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How to Control Expenses Across Departments

Leo Hart
Written By: Leo Hart
Posted on April 12, 2018

“I need help with my expenses. How can we spread specific expense items across departments?” I get this question a lot, and frequently the person asking has a personal agenda that they need to support with my answer. In this article I’m going to help you sort through a wide range of common expenses that are billed across departments, and how these expenses should be allocated to maximize your dealership’s success.

Common approaches & mistakes

#1: The pre-set prorate

The most frequent approach I hear from dealers is that they simply spread the expenses according to a pre-set prorate percentage for each department. This could be based on: gross profit contribution, the experience of the dealer, or I’ve even heard suggestions that we use the Z-split (our pre-determined proration approved by the dealer once every couple years). While this practice is a quick way of doing it (and we would highly recommend you design a departmental pre-set percentage prorate), the downside is that this may only apply to a few accounts or particular expense items. Unfortunately, this is not a one-size-fits-all solution.

#2: Vehicle advertising across departments

If you’ve been around for a while, you have most likely heard of this old trick: Spreading vehicle advertising across all departments. The argument for this approach is that all departments benefit from advertising, so they should get their dealer-approved percentage of a prorated share. Unfortunately, the service manager, the parts manager, and the used car manager may have had no input in the design, concept, or advertised message. It is also quite possible that this expense was not budgeted for new car advertising in the forecast plan. The big downside to this approach is that it can encourage ill-will between departments, and end up causing more issues than it solves.

#3: Splitting free oil changes

If your dealership offers free oil changes (for a variety of different reasons/situations), you may think about splitting these oil changes evenly between parts and service. On paper, this sounds like a good idea because it’s easy to calculate. The downside however, lies in “why are we giving away free oil changes?” For example, if we are giving away oil changes to assist in closing the deal on a new or used car sale, should we charge the new and used vehicle departments a share of this? Or should it all be billed to their department and not at all to service or parts? Again, the solution to this problem is not as easy as it seems.

The fix

The most effective way to divide expenses across departments is to establish a consistent system for your controller. No matter what the expense item, or which departments are involved, the controller (and the dealer) must weigh what managers are benefiting from the expense and what managers are generating from the expense. After taking these factors into account, the controller can then bill the expense appropriately. No manager wants to pay for expenses that another manager is creating without their input, and your expenses should reflect this. The controller (or their assistant) must make the time to train all accounting personnel on the required investigation of any expense item.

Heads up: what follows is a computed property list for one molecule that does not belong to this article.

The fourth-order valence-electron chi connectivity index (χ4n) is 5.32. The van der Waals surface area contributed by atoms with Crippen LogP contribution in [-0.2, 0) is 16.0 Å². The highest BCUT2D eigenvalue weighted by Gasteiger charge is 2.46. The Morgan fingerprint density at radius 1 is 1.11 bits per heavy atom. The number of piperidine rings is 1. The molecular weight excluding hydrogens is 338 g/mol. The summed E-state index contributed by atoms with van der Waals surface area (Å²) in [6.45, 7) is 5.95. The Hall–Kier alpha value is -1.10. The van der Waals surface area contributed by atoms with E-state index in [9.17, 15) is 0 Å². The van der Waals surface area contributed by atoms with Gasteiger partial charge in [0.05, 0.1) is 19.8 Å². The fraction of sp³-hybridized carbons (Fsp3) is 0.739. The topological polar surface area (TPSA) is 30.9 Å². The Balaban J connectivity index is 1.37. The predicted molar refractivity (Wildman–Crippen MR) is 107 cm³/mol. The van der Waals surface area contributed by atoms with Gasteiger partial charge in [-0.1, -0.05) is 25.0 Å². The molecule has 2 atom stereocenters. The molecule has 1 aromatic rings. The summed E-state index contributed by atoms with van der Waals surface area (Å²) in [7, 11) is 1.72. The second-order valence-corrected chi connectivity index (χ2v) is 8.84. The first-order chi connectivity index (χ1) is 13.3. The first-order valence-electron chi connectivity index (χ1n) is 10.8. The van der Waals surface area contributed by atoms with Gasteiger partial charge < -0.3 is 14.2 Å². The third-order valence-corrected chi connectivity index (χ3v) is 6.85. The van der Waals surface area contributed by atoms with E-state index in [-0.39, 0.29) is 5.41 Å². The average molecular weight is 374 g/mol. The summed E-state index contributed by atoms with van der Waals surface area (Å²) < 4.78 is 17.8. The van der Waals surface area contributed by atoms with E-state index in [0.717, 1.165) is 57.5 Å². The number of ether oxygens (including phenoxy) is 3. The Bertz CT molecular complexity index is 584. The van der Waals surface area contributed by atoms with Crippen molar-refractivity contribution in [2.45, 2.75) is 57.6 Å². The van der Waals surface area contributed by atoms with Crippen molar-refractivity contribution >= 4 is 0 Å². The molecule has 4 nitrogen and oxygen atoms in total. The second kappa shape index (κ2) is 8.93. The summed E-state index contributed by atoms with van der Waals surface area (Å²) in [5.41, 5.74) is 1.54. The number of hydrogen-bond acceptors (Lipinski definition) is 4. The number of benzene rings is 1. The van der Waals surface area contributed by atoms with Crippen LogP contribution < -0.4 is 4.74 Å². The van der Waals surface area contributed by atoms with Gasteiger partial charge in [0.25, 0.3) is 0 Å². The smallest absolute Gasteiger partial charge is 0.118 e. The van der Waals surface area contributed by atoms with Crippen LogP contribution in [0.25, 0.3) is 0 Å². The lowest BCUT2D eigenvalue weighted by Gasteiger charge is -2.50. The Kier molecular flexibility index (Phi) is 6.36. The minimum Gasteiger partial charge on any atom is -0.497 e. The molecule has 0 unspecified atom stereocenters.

Some examples and tips

  • An accounting person (biller) may only work for their dealership’s new and used vehicle departments, so maybe that person is expensed at 60% new / 40% used. Another accounting person may work mostly for the parts department and used vehicles, but also for new and service. Maybe their percentage breakout should be 50% parts / 30% used / 10% new / 10% service.
  • What about utility bills? I would suggest you try to calculate how much is used by each department and work out a legitimate split for each month’s utility bill. I have even seen a dealer use six meters on his property and each one served no more than two departments. Each meter billing had its own expense prorate based on number of furnaces, light bulbs, and electrical outlets.
  • I always recommend that you try to be as direct as possible on every expense invoice and every expense item. By ensuring every expense dollar is charged to the manager that bought it or used it, your entire dealership has accountability for their overheads.

It’s so easy to just Z-split and move on, but that approach is not the best in most cases. What if one manager is trying to manage his/her budget, and another manager really doesn’t care about it? What if one manager is trying to transfer expense dollars away from his/her department to another, unsuspecting, manager? If we use the Z-split method, we’re not respectful of our managers, and our accountability is called into question. Even worse, we now have a built-in excuse for when overhead numbers are out of control.

Don’t fall into the “this is the way we’ve always done it” trap. If you take the time to manage all the expenses by charging them directly to the managers who are buying and benefiting, everyone involved learns more about the expense item. I guarantee that if you take the time to get more people involved in the process, and learn about expenses, your entire team will work harder to save your dealership money.

Learn more about expenses and dealership F&I by joining an NCM 20 Group, scheduling in-dealership consulting, or attending an NCM Institute course. Give us a call at 800-756-2620 to find your expense solution today.

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